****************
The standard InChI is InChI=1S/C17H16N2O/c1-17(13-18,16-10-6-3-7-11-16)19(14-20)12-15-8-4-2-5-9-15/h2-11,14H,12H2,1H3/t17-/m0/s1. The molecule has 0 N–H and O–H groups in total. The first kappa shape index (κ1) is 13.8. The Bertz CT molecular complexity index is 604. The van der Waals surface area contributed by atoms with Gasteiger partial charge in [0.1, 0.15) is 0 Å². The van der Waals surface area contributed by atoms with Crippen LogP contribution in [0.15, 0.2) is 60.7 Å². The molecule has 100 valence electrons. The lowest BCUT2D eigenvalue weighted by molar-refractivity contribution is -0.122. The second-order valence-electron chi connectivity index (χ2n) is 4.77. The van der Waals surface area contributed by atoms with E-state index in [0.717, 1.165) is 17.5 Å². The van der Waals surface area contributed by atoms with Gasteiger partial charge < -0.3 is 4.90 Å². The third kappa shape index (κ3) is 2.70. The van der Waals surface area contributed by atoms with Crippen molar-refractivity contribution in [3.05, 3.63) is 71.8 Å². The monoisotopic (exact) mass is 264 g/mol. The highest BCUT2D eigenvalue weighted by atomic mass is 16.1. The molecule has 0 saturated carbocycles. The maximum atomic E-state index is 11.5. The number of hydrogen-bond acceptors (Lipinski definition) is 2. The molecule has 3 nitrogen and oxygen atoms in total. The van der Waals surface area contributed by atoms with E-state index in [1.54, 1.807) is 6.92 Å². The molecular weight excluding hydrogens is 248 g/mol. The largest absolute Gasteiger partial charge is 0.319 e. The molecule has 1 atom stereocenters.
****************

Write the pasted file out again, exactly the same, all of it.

The standard InChI is InChI=1S/C17H16N2O/c1-17(13-18,16-10-6-3-7-11-16)19(14-20)12-15-8-4-2-5-9-15/h2-11,14H,12H2,1H3/t17-/m0/s1. The molecule has 0 N–H and O–H groups in total. The first kappa shape index (κ1) is 13.8. The Bertz CT molecular complexity index is 604. The van der Waals surface area contributed by atoms with Gasteiger partial charge in [0.1, 0.15) is 0 Å². The van der Waals surface area contributed by atoms with Crippen LogP contribution in [0.15, 0.2) is 60.7 Å². The molecule has 100 valence electrons. The lowest BCUT2D eigenvalue weighted by molar-refractivity contribution is -0.122. The second-order valence-electron chi connectivity index (χ2n) is 4.77. The van der Waals surface area contributed by atoms with E-state index in [0.717, 1.165) is 17.5 Å². The van der Waals surface area contributed by atoms with Gasteiger partial charge < -0.3 is 4.90 Å². The third kappa shape index (κ3) is 2.70. The van der Waals surface area contributed by atoms with Crippen molar-refractivity contribution in [3.05, 3.63) is 71.8 Å². The monoisotopic (exact) mass is 264 g/mol. The highest BCUT2D eigenvalue weighted by atomic mass is 16.1. The molecule has 0 saturated carbocycles. The maximum atomic E-state index is 11.5. The number of hydrogen-bond acceptors (Lipinski definition) is 2. The molecule has 3 nitrogen and oxygen atoms in total. The van der Waals surface area contributed by atoms with E-state index in [1.54, 1.807) is 6.92 Å². The molecular weight excluding hydrogens is 248 g/mol. The largest absolute Gasteiger partial charge is 0.319 e. The molecule has 1 atom stereocenters.